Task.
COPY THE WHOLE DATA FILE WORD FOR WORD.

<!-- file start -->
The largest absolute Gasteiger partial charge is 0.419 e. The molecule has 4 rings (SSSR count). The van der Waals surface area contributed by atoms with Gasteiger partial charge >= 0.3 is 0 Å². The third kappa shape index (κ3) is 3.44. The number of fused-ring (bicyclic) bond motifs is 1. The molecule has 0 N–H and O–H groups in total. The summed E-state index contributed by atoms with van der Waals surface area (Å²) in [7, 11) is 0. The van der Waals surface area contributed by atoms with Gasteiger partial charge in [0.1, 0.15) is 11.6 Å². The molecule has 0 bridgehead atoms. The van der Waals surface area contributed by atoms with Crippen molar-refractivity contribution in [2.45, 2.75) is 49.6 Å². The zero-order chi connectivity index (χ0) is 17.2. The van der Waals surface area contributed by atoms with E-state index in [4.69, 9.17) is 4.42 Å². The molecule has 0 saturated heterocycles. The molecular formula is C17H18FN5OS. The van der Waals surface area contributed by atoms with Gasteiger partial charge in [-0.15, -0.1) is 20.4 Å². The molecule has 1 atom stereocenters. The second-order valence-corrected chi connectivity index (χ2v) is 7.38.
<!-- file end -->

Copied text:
The largest absolute Gasteiger partial charge is 0.419 e. The molecule has 4 rings (SSSR count). The van der Waals surface area contributed by atoms with Gasteiger partial charge >= 0.3 is 0 Å². The third kappa shape index (κ3) is 3.44. The number of fused-ring (bicyclic) bond motifs is 1. The molecule has 0 N–H and O–H groups in total. The summed E-state index contributed by atoms with van der Waals surface area (Å²) in [7, 11) is 0. The van der Waals surface area contributed by atoms with Gasteiger partial charge in [0.1, 0.15) is 11.6 Å². The molecule has 0 bridgehead atoms. The van der Waals surface area contributed by atoms with Crippen molar-refractivity contribution in [2.45, 2.75) is 49.6 Å². The zero-order chi connectivity index (χ0) is 17.2. The van der Waals surface area contributed by atoms with E-state index in [4.69, 9.17) is 4.42 Å². The molecule has 0 saturated heterocycles. The molecular formula is C17H18FN5OS. The van der Waals surface area contributed by atoms with Gasteiger partial charge in [-0.15, -0.1) is 20.4 Å². The molecule has 1 atom stereocenters. The second-order valence-corrected chi connectivity index (χ2v) is 7.38.